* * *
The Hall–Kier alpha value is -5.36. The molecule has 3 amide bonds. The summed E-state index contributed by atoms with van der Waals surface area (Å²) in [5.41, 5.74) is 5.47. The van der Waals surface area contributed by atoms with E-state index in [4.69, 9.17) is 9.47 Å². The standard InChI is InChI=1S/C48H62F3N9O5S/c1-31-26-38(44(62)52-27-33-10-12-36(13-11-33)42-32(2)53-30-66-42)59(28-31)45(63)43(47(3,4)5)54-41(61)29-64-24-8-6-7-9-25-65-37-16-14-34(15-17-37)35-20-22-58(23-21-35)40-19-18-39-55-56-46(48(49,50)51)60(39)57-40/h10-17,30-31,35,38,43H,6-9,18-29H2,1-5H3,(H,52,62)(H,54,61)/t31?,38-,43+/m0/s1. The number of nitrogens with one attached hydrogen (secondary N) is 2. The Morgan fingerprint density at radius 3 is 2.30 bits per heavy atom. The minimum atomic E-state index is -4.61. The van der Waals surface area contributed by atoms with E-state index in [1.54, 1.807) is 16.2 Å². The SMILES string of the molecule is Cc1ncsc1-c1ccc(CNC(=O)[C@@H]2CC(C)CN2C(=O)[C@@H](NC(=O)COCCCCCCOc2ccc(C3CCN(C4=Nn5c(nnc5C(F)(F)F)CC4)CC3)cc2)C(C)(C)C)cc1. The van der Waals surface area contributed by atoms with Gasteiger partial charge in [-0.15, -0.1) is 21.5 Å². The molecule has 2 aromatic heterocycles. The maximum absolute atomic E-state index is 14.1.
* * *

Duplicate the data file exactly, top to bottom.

The Hall–Kier alpha value is -5.36. The molecule has 3 amide bonds. The summed E-state index contributed by atoms with van der Waals surface area (Å²) in [5.41, 5.74) is 5.47. The van der Waals surface area contributed by atoms with E-state index in [4.69, 9.17) is 9.47 Å². The standard InChI is InChI=1S/C48H62F3N9O5S/c1-31-26-38(44(62)52-27-33-10-12-36(13-11-33)42-32(2)53-30-66-42)59(28-31)45(63)43(47(3,4)5)54-41(61)29-64-24-8-6-7-9-25-65-37-16-14-34(15-17-37)35-20-22-58(23-21-35)40-19-18-39-55-56-46(48(49,50)51)60(39)57-40/h10-17,30-31,35,38,43H,6-9,18-29H2,1-5H3,(H,52,62)(H,54,61)/t31?,38-,43+/m0/s1. The number of nitrogens with one attached hydrogen (secondary N) is 2. The Morgan fingerprint density at radius 3 is 2.30 bits per heavy atom. The minimum atomic E-state index is -4.61. The van der Waals surface area contributed by atoms with E-state index in [1.54, 1.807) is 16.2 Å². The SMILES string of the molecule is Cc1ncsc1-c1ccc(CNC(=O)[C@@H]2CC(C)CN2C(=O)[C@@H](NC(=O)COCCCCCCOc2ccc(C3CCN(C4=Nn5c(nnc5C(F)(F)F)CC4)CC3)cc2)C(C)(C)C)cc1. The van der Waals surface area contributed by atoms with Gasteiger partial charge in [-0.15, -0.1) is 21.5 Å². The molecule has 2 aromatic heterocycles. The maximum absolute atomic E-state index is 14.1.